Chapter 7

Management of Obesity in Menopause: Lifestyle Modification, Medication, Bariatric Surgery and Personalized Treatment

Yosefa Avraham and Sapir Nachum

Abstract

Postmenopausal women are at a higher risk to develop obesity. Forty four percent of postmenopausal women are overweight while twenty three percent of whom are considered obese with a body mass index (BMI) above 30 kg/m<sup>2</sup>. Large increases in weight have been shown to amplify the risk of: coronary artery disease, cerebrovascular disease, hypertension, hyperlipidemia, type II diabetes, cholelithiasis, pulmonary embolism, sleep apnea, gynecological problems, osteoarthritis, and psychiatric illness. Obesity leads to a higher risk for gynecologic cancer, cardiovascular disease, venous thromboembolism, osteoarthritis, and chronic back pain. Decline in estrogen levels associated with depression and physical inactivity are the major causes of the postmenopausal obesity. Thus, lifestyle modification including weight loss and physical activity is necessary to prevent these diseases by reducing the use of medications and by prolonging survival. In the present study we review current information about postmenopausal obesity, its origin and consequences and try to provide strategies for its treatment. Weight gain during the menopausal transition may be inevitable and unpreventable, but lifestyle alterations may help to minimize it. It must also be noted that these treatments may or may not be effective for every person; obesity may now need "personalized treatment".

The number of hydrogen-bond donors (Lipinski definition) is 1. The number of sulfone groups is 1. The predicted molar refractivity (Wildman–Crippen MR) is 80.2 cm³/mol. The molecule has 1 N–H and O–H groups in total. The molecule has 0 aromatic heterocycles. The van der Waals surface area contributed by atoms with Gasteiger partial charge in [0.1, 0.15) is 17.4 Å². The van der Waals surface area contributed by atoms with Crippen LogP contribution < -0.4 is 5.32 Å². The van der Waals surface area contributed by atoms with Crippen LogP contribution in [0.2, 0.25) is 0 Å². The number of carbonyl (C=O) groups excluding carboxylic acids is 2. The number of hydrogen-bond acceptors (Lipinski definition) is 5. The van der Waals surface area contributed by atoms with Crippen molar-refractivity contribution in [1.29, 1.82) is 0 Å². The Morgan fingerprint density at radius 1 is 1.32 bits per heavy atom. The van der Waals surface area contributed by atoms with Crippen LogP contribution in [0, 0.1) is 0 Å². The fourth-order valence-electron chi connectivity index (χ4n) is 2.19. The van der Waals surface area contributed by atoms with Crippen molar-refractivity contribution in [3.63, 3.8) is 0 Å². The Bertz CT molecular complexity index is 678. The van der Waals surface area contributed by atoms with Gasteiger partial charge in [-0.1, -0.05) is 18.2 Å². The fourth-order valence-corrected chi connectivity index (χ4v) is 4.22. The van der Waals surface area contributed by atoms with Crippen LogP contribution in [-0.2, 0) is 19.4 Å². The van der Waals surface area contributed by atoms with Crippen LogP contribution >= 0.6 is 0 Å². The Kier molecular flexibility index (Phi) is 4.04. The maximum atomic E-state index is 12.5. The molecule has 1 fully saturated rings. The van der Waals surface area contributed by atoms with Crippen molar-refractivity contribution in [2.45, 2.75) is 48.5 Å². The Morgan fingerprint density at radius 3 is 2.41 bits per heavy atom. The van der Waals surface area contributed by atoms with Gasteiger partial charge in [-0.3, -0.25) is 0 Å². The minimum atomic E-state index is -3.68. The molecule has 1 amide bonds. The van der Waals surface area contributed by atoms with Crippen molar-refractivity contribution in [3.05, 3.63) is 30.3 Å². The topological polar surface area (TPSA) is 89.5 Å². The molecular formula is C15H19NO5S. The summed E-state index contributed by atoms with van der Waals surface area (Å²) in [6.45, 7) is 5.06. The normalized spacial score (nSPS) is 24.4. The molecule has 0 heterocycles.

Total Pages: 143-162 (20)

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